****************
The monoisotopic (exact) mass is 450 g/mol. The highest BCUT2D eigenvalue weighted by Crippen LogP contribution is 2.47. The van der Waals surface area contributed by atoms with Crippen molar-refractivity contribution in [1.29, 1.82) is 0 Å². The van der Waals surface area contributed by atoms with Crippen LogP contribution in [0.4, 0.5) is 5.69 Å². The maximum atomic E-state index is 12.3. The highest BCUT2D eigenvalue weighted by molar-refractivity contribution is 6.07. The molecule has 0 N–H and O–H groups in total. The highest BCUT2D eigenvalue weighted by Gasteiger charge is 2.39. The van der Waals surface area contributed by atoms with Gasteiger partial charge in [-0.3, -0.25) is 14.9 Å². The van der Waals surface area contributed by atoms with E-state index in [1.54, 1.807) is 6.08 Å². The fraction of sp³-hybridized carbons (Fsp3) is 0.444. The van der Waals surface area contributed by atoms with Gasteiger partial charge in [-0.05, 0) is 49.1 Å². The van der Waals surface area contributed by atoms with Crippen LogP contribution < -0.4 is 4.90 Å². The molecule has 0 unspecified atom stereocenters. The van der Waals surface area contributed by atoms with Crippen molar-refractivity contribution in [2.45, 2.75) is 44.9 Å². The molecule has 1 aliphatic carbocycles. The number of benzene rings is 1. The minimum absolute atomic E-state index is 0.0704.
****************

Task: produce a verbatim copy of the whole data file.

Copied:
The monoisotopic (exact) mass is 450 g/mol. The highest BCUT2D eigenvalue weighted by Crippen LogP contribution is 2.47. The van der Waals surface area contributed by atoms with Crippen molar-refractivity contribution in [1.29, 1.82) is 0 Å². The van der Waals surface area contributed by atoms with Crippen LogP contribution in [0.4, 0.5) is 5.69 Å². The maximum atomic E-state index is 12.3. The highest BCUT2D eigenvalue weighted by molar-refractivity contribution is 6.07. The molecule has 0 N–H and O–H groups in total. The highest BCUT2D eigenvalue weighted by Gasteiger charge is 2.39. The van der Waals surface area contributed by atoms with Gasteiger partial charge in [-0.3, -0.25) is 14.9 Å². The van der Waals surface area contributed by atoms with E-state index in [1.54, 1.807) is 6.08 Å². The fraction of sp³-hybridized carbons (Fsp3) is 0.444. The van der Waals surface area contributed by atoms with Gasteiger partial charge in [-0.05, 0) is 49.1 Å². The van der Waals surface area contributed by atoms with Crippen LogP contribution < -0.4 is 4.90 Å². The molecule has 0 unspecified atom stereocenters. The van der Waals surface area contributed by atoms with Crippen molar-refractivity contribution in [2.45, 2.75) is 44.9 Å². The molecule has 1 aliphatic carbocycles. The number of benzene rings is 1. The minimum absolute atomic E-state index is 0.0704.